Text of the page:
BVNA Council is made up of a team of registered and student veterinary nurses from around the UK, who work tirelessly for BVNA on a voluntary basis.

All Council members share a common desire to represent the veterinary nursing profession, and with complete belief in what veterinary nursing can achieve.

In this blog, we meet Bronwyn Bailey, a Student Council member currently in her final year of her veterinary nursing degree. Here, Bronwyn discusses her experiences of volunteering as a BVNA Council member, and what she is looking forward to in the future of veterinary nursing.

Find out more about how we’re working to represent the veterinary nursing profession at:

“Hi! My name’s Bronwyn and I’m one of the BVNA’s Student Council Members. I’m currently in my last year of study for my veterinary nursing degree, and therefore my last year on council. I’ve taken many placement opportunities including those in referral, hospitals, first opinion and shelter medicine, having a soft spot for referral medicine.”

Why did you choose to put yourself forward to become a BVNA Council Member?

“I saw a previous Student Council member posting about their position, and as the voice for veterinary nurses, I wanted to be a part of elevating the voices of our profession! I think if you want to see change, in any instance, you have to be part of that change, and so that’s why I put myself forward to become a BVNA Council member.”

Tell us about the working groups you currently represent BVNA on:

“I represent the BVNA in the Mind Matters Initiative (MMI) taskforce, focused on promoting mental wellbeing within the veterinary industry. I have joined the group relatively recently, so when I’ve got my feet stuck in, I’ll be happy to share more about my experience!”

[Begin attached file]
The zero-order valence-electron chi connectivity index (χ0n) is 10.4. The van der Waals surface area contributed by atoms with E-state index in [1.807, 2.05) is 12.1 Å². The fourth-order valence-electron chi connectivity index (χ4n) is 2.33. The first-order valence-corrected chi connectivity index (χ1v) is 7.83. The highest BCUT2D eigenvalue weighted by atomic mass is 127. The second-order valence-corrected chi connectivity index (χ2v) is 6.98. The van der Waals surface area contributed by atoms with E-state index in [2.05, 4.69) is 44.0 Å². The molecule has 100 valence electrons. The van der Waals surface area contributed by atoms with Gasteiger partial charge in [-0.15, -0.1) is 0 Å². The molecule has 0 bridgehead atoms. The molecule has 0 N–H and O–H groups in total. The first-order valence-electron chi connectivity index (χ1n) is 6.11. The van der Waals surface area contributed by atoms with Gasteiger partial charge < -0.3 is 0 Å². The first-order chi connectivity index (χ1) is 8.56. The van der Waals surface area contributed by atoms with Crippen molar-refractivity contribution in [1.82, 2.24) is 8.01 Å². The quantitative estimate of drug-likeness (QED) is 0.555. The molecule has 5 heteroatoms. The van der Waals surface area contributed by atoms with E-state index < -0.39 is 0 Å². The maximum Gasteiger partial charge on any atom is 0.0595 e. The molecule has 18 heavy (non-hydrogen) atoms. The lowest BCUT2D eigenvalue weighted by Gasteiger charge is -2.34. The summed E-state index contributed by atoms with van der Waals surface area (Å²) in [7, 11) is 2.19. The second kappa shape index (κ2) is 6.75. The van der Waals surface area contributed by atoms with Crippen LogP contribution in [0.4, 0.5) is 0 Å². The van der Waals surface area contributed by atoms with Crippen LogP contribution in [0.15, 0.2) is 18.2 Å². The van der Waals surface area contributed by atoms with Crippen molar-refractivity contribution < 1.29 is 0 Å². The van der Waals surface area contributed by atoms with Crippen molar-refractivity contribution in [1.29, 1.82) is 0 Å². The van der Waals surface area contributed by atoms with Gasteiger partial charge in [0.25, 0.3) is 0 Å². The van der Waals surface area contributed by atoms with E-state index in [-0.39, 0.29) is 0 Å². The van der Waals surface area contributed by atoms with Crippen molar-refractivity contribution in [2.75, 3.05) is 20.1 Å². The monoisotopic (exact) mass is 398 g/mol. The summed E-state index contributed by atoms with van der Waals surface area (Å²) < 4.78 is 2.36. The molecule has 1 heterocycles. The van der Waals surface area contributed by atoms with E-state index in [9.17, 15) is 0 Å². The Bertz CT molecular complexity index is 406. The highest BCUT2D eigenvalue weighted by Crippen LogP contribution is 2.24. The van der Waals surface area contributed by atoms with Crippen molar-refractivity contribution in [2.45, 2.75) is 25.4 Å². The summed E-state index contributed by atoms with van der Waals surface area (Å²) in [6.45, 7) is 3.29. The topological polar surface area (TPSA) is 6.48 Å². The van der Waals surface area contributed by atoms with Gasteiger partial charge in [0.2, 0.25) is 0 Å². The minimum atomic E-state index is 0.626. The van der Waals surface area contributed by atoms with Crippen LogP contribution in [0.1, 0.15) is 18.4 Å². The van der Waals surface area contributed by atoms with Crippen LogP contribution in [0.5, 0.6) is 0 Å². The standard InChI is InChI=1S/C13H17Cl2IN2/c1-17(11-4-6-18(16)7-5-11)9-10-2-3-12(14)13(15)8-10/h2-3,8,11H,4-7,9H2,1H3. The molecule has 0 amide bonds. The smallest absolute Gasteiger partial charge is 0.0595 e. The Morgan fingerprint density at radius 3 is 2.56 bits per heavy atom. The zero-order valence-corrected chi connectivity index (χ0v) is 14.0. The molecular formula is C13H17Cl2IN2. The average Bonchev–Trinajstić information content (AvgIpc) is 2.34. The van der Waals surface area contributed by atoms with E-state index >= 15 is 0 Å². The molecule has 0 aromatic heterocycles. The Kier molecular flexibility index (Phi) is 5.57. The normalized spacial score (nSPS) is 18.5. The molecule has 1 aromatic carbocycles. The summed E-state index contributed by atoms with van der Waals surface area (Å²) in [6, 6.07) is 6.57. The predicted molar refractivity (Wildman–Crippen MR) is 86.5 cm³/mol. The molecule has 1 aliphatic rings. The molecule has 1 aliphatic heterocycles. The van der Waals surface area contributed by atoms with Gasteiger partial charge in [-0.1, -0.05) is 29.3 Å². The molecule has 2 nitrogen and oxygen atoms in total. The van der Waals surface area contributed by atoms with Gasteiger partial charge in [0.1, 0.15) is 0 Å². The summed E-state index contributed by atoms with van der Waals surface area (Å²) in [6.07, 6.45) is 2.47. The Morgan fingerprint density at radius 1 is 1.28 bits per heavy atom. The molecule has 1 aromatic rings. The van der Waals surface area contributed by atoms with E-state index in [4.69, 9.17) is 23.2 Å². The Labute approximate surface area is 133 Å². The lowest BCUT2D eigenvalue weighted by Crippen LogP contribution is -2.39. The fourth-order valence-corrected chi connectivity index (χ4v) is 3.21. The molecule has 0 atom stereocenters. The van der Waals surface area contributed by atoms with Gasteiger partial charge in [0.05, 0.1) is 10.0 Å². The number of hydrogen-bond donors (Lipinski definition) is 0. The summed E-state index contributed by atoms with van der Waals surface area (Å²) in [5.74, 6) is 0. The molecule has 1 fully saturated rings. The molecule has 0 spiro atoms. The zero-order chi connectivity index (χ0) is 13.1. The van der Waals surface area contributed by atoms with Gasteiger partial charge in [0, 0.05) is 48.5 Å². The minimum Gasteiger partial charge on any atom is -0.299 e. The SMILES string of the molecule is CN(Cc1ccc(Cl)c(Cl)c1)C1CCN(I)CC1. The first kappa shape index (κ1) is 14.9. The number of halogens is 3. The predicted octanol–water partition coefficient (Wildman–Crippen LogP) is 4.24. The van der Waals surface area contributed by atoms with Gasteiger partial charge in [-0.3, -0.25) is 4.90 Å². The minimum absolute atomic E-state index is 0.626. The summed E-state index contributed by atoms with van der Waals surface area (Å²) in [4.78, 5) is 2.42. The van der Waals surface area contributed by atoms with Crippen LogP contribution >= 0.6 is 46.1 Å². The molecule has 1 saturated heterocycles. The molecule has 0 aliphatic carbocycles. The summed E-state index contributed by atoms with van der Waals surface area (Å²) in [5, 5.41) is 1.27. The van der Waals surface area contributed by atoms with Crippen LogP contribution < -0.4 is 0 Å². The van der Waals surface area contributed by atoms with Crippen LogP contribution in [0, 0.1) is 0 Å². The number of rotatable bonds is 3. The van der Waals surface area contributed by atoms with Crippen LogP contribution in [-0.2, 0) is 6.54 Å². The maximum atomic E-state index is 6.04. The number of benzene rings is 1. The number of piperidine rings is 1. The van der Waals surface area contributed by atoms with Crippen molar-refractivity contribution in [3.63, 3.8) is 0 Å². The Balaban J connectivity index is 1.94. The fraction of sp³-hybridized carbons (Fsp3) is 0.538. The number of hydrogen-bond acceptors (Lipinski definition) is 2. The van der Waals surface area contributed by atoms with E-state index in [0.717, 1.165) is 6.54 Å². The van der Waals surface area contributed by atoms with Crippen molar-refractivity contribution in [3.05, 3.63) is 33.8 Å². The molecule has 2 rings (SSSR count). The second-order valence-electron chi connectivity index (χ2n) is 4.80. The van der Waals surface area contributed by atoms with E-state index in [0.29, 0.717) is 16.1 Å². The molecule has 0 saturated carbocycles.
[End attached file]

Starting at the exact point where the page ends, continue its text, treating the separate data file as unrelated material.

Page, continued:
What do you enjoy about being a BVNA Council Member?

“I enjoy being one of the first people to know about changes in the profession, as well as being part of change for the better, including the Protect the Title campaign and the Diversity, Inclusivity and Widening Participation working group. Whilst doing so, I’ve gotten to work alongside incredible veterinary nurses and learnt about their journeys, which boosted my love for veterinary nursing by being surrounded such passionate and positive individuals, with such diverse roles.”

What has been the biggest lesson you’ve learned in your veterinary nursing career?

“There are so many opportunities for us. Not only can we branch into referral, hospitals, and other settings, we can branch out within first opinion, specialising in (including but not limited to) consults and anaesthesia. However, we can also do many jobs all at once, including being a phlebotomist, anaesthetist, scrub nurse, ICU inpatient care, radiographer, laboratory technician, and that is only the start. Our opportunities are limitless!”

How do you spend your time outside of work and studying?

“I am in a bout of reading at the moment, so spend most of my spare time with my nose in a book. If I’m not in a book, I’m campaigning for the human and animal rights, practicing photography, and taking care of myself through the gym and other self-care activities I see fit.”

What excites you about the future of veterinary nursing?

“More than ever before, there is a clear focus on evidence-based medicine. As someone who is currently writing a dissertation, this enlivens me greatly. We are forever increasing the standard of care for our patients, and I am so proud to be part of this community. Speaking of community, I have sensed an increased drive to look out for each other, as well as ourselves. The climate is tough right now, but the veterinary community is showing up and out for each other, which is wonderful to see. I look forward to seeing what my colleagues do with our profession!”